UPDATES: (New NB posts) The Politico gets its own slightly different set of Toyota documents; The False Toyota ‘Brag’ and ‘Win’ Memes Turn Into a Swarm

How coincidental. A Detroit News item by David Shepardson supposedly indicating that Toyota is more concerned about saving money than driver safety surfaces less than 48 hours before congressional hearings are to begin. His story's basis is a presentation that appears to have been leaked by someone either in Congress or working there, or who is involved with the Department of Transportation.

Lo and behold, Associated Press writer Ken Thomas is right behind him to make sure the story goes national and to mimic Shepardson's breathtaking cultural ignorance in time for the wee-hours press runs for Monday's newspapers and for the writers at the morning news shows.

Shepardson and Thomas, absent any other evidence they chose to make readers aware of, believe that four documents in what was originally an internal company presentation somehow prove that Toyota "bragged" and "boasted," respectively, about saving money in connection with the potential "sudden acceleration" problem in many of its models.

Further, and crucially, Shepardson seems to be a bit numerically challenged, while Thomas appears to have relied on Shepardson's innumeracy. The Detroit News writer told readers that he obtained a "10-page" presentation, but the page numbering on the actual documents indicates that its full length was at least 16 pages. I'm not kidding.


Yvo de Boer resigned yesterday as Executive Secretary of the UN Framework Convention on Climate Change.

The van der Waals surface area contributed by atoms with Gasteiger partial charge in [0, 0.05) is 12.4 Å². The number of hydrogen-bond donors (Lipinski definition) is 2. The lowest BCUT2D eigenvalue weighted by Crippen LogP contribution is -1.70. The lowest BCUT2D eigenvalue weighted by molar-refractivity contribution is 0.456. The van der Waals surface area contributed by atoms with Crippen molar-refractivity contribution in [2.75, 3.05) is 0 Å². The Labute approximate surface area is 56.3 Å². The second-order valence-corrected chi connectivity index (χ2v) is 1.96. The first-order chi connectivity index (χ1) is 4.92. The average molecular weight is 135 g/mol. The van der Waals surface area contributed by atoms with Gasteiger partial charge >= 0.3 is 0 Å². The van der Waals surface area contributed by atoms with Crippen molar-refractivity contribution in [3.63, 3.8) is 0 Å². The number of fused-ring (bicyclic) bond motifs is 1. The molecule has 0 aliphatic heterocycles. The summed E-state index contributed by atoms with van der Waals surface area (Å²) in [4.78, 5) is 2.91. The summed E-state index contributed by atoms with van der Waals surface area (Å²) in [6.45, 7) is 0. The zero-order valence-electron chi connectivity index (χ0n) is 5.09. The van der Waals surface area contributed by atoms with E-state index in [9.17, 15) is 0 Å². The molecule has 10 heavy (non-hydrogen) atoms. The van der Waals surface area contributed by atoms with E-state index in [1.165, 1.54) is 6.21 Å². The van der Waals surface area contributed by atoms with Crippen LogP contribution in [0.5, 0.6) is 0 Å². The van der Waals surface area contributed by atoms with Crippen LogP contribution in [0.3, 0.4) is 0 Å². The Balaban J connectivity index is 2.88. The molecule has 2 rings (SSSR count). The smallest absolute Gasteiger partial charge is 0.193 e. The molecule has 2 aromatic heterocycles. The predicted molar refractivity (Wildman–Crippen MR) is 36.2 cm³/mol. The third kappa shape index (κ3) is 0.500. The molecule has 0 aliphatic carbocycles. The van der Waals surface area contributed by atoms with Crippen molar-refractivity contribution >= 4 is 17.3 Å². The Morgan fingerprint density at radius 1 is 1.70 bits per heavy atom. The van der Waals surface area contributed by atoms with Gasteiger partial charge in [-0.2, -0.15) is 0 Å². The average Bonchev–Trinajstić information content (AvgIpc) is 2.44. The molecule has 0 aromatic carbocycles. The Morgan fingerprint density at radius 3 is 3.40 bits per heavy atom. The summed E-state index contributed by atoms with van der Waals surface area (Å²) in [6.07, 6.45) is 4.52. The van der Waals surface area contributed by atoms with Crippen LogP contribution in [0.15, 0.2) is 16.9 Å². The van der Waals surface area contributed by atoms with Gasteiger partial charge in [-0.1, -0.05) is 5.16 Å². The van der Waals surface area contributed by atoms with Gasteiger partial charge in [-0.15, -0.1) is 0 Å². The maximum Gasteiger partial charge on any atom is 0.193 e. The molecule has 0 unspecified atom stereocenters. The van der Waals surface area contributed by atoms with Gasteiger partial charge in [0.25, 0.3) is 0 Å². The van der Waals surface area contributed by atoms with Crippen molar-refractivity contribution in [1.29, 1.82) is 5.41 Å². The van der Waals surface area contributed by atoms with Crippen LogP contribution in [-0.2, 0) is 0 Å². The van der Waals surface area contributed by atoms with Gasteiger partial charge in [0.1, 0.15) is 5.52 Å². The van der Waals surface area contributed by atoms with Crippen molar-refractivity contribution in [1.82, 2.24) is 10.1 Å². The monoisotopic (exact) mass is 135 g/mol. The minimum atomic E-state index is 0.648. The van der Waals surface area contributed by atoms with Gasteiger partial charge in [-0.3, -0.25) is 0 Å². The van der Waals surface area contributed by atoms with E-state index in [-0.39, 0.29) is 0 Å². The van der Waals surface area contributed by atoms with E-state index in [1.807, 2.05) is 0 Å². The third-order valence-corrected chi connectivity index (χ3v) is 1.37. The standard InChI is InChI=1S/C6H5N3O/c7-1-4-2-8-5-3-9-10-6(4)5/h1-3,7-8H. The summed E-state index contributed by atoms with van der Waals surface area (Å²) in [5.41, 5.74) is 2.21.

Here are three key passages from the official announcement at the UN's web site:

The top United Nations climate change official said today that he has made the “difficult decision” to step down from his position, citing his desire to pursue new opportunities to advance progress on the issue in both the private sector and academia.

.... Secretary-General Ban Ki-moon said in a statement that he was informed by Mr. de Boer of his decision two days ago and respected his decision, but “with regret.”

“Developing countries need to move as quickly as possible toward a future of low-emissions growth and prosperity,” he stressed, noting that millions of people in Africa and around the world are suffering from climate change’s effects.

These people are still living in the fantasy world they have constructed over the past two decades.

Sadly, so is the Associated Press.

GovernmentMotors0609APvidTeaseToyotaFix020410In late August 2009, Toyota announced that it would close its New United Motor Manufacturing Inc. (NUMMI) factory in Fremont, California at the end of March. The plant had been a joint venture of the company and General Motors until June, when GM withdrew.